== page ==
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  • Author or Editor: M. Y. Leclerc x
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B. J. Turner
and
M. Y. Leclerc

Abstract

The development and evaluation of a technique to detect and retrieve coherent structures embedded in a record of atmospheric surface-layer temperature fluctuations is described. This new detection scheme, based on a local wavelet transform, is used to conditionally sample the organized structures from the more random background turbulence. This method provides a much needed alternative to the commonly used but not so objective variable interval time averaging. When conditional sampling using the wavelet transform is applied, the series is decomposed into two signals, one with high wavelet coefficients and one with low coefficients, corresponding to the strong events and to random turbulence of the flow, respectively. A test of the method shows it to be successful in detecting and retrieving localized structures in a record of temperature fluctuations.

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T. V. Prabha
,
M. Y. Leclerc
, and
D. Baldocchi

Abstract

Flux footprints for neutral shear-driven canopy flows are evaluated using large-eddy simulation (LES) and a Lagrangian stochastic (LS) model. The Lagrangian stochastic model is driven by flow statistics derived from the large-eddy simulation. LES results suggest that both surface and elevated sources inside the canopy contribute equally to the cumulative flux from an upwind distance of 4 times the canopy height. LES flux footprints are more contracted than those obtained using the Lagrangian stochastic model. This is attributed to an enhanced vertical diffusion and reduced horizontal diffusion. The ejection and sweep contributions to momentum exchange in the Lagrangian stochastic model are weaker than those in the large-eddy simulation. Ejections of low-momentum air dominate at all levels in the canopy modeled by the LES. In contrast, high-momentum sweep events are dominant within the LES canopy and low-momentum ejection events are dominant above the canopy. Dispersion parameters for the first- and second-order statistics of concentration from both LES and LS for three line sources representing the canopy crown, midcanopy, and surface sources are also investigated. Lagrangian model results are sensitive to the choice of the time scale. A time scale based on the dissipation rate agrees well with the LS and LES plume heights of surface source. However, flux footprints from LS are closer to those from the LES, while an intermediate time scale (0.15z/σw ) was used inside the canopy.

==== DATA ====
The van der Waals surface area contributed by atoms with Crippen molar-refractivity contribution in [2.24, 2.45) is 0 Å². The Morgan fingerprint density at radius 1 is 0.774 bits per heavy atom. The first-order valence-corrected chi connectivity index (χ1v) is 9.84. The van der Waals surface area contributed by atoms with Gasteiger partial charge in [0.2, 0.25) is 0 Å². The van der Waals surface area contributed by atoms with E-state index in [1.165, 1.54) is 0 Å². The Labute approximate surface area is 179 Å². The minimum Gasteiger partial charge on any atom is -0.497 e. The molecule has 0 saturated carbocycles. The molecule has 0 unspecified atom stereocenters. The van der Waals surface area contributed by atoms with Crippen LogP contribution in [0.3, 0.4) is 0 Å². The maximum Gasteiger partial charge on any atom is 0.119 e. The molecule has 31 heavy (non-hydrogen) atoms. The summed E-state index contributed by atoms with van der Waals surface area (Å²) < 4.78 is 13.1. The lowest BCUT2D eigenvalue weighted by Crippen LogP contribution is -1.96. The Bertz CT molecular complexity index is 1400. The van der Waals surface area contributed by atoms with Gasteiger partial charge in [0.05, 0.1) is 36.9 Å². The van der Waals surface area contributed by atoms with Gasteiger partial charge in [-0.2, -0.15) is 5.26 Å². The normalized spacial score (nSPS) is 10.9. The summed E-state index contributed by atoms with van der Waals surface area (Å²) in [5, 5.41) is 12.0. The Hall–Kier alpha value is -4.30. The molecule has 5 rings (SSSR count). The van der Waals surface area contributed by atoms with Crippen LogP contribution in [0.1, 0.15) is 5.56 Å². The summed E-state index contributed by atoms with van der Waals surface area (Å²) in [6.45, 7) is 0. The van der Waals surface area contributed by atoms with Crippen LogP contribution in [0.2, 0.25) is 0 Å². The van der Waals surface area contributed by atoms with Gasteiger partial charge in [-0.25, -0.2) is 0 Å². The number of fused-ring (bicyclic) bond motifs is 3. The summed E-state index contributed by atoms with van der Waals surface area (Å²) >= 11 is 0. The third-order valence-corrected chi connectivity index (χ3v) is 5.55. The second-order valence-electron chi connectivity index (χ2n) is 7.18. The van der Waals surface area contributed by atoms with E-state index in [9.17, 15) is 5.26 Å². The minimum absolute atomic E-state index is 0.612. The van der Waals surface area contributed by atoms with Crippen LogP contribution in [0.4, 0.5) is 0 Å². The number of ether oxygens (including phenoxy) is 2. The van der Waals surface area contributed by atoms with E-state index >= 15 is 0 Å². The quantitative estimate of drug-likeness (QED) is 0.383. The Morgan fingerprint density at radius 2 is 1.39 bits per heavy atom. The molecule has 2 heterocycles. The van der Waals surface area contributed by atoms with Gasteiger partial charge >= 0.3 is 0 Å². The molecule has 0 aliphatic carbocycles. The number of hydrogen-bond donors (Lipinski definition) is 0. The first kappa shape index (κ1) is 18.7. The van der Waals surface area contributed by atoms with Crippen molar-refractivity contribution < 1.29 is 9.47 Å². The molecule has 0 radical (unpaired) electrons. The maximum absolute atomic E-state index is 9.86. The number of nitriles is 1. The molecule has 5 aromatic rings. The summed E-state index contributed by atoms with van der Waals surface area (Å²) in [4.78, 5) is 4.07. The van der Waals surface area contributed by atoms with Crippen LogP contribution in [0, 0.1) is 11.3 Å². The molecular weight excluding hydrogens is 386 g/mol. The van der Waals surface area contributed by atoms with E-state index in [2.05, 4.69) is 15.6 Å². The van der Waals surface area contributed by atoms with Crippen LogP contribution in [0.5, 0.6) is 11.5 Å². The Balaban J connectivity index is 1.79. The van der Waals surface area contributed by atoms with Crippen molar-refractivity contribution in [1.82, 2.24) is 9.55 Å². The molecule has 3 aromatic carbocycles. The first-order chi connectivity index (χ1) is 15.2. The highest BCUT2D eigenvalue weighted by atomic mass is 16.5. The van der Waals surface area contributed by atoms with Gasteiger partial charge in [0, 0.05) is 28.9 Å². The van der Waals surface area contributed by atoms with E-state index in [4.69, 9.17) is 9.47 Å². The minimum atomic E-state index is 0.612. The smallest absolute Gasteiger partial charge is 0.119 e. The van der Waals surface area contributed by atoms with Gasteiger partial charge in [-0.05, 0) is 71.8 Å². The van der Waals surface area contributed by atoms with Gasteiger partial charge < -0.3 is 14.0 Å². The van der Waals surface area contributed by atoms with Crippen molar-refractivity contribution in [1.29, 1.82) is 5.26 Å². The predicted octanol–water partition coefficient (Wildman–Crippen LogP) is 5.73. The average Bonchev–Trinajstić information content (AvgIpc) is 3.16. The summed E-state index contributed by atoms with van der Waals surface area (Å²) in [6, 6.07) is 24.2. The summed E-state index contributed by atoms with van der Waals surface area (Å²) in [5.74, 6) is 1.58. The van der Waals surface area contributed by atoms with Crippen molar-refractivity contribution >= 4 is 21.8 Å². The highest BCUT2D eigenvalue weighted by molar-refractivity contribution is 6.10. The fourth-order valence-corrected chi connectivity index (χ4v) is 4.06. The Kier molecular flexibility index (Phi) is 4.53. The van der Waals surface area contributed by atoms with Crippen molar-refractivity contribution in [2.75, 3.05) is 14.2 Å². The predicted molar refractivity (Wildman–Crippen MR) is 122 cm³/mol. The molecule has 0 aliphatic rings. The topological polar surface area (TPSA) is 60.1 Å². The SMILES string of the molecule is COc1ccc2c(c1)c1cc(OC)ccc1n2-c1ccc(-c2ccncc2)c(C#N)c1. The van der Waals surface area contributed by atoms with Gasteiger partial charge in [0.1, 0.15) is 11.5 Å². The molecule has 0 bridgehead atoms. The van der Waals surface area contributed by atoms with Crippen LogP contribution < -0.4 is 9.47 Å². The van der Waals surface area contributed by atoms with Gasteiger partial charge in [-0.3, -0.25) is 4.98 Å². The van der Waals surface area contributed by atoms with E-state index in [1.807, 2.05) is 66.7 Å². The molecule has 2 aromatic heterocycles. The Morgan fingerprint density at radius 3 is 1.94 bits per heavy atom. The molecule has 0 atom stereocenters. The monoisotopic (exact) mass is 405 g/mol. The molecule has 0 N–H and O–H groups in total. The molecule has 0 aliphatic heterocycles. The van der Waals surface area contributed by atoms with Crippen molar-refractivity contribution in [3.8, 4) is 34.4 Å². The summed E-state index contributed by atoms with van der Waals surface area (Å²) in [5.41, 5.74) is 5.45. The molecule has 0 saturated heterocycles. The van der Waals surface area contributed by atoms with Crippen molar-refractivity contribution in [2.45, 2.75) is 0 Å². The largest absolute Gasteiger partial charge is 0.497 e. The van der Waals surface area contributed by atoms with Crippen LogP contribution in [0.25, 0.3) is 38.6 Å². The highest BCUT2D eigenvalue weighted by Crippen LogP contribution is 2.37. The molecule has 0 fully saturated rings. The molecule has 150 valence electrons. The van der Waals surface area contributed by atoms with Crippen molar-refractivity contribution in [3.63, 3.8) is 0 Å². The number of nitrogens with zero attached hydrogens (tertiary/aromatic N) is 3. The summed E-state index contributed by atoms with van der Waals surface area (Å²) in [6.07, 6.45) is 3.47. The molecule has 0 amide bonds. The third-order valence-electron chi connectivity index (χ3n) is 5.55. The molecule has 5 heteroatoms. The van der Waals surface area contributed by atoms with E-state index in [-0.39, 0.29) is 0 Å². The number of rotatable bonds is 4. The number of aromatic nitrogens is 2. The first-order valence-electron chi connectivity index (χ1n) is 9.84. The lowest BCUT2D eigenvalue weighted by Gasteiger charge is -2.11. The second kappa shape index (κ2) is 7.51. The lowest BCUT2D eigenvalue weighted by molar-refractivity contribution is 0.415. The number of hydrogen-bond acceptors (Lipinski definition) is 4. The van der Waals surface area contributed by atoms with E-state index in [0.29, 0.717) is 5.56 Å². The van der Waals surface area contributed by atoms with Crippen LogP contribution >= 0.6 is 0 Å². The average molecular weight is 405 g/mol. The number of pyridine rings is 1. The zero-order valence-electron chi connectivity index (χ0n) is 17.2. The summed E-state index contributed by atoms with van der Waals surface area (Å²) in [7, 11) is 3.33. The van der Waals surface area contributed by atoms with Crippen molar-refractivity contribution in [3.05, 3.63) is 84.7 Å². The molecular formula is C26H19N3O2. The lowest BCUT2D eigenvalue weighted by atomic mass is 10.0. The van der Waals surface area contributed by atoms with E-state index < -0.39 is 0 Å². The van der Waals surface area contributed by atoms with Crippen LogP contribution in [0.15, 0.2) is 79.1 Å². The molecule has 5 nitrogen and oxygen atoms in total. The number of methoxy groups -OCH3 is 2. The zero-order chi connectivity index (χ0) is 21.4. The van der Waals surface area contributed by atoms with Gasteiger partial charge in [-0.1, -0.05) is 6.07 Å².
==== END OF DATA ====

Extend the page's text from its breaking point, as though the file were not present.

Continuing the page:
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R. D. Taylor
,
M. Y. Leclerc
, and
G. S. Stiles

Abstract

Modern meteorological experiments are capable of generating such large quantities of data that the processing of the results can be prohibitively expensive on a mainframe or far too time-consuming on most reasonably priced desktop systems. This paper describes a cost-effective alternative based upon the transputer, a powerful 32-bit microprocessor designed specifically for developing multiprocessor systems. A single processing node, consisting of one transputer and one megabyte of RAM, can be assembled from fewer than a dozen chips for around $1200, or purchased commercially for about $1500. The system described here consists of three such nodes hosted by a PC/AT clone and calculates the space-time correlation functions of atmospheric turbulence data about 10% faster than a VAX 8650; the system can easily be expanded to tens of nodes with a nearly proportionate increase in computational power. This multiprocessor system is as easy to program as a single processor system.

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M. Y. Leclerc
,
R. H. Shaw
,
G. Den Hartog
, and
H. H. Neumann

Abstract

This paper shows that the inclusion of thermal effects is necessary to correctly interpret the physical processes involved in the generation or suppression of Reynolds stress and turbulent kinetic energy inside a form canopy. In both of thew budgets, thermal effects are largest in the upper third of the canopy where the foliage is densest and the radiation load highest. The magnitude of the buoyant production term in both these budgets increases almost linearly with instability in the upper region of the canopy. The onset of stability exerts a strong influence on the behavior of the shear production in both the budgets of Reynolds stress and turbulent kinetic energy. In strong thermal stratification, the shear production term becomes a sink of Reynolds stress and turbulent kinetic energy in the lower half of the canopy.

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D. Finn
,
B. Lamb
,
M. Y. Leclerc
,
S. Lovejoy
,
S. Pecknold
, and
D. Schertzer

Abstract

A codimension multifractal methodology was used to analyze and to model scalar concentration fluctuations within sulfur hexafluoride tracer gas plumes from a line source in atmospheric surface-layer flows. Correspondence was exhibited between the double trace moments parameters α and C 1 of the codimension methodology and the experimentally measured plume concentration characteristics of peak-to-mean ratio and concentration fluctuation intensity. Data series were generated using an extremal Levy, stochastic multifractal model, with the experimental α and C 1 as inputs. Uncertainties in experimentally determined plume characteristic values overlapped the uncertainties in model-simulated values. The utility of the procedure includes 1) characterizing the state of scalar turbulent mixing, 2) helping to evaluate and to model hazardous plume concentrations, and 3) being able to estimate the probability of realizing extreme events at timescales of observation beyond or at magnitudes in excess of those present in the actual observations.

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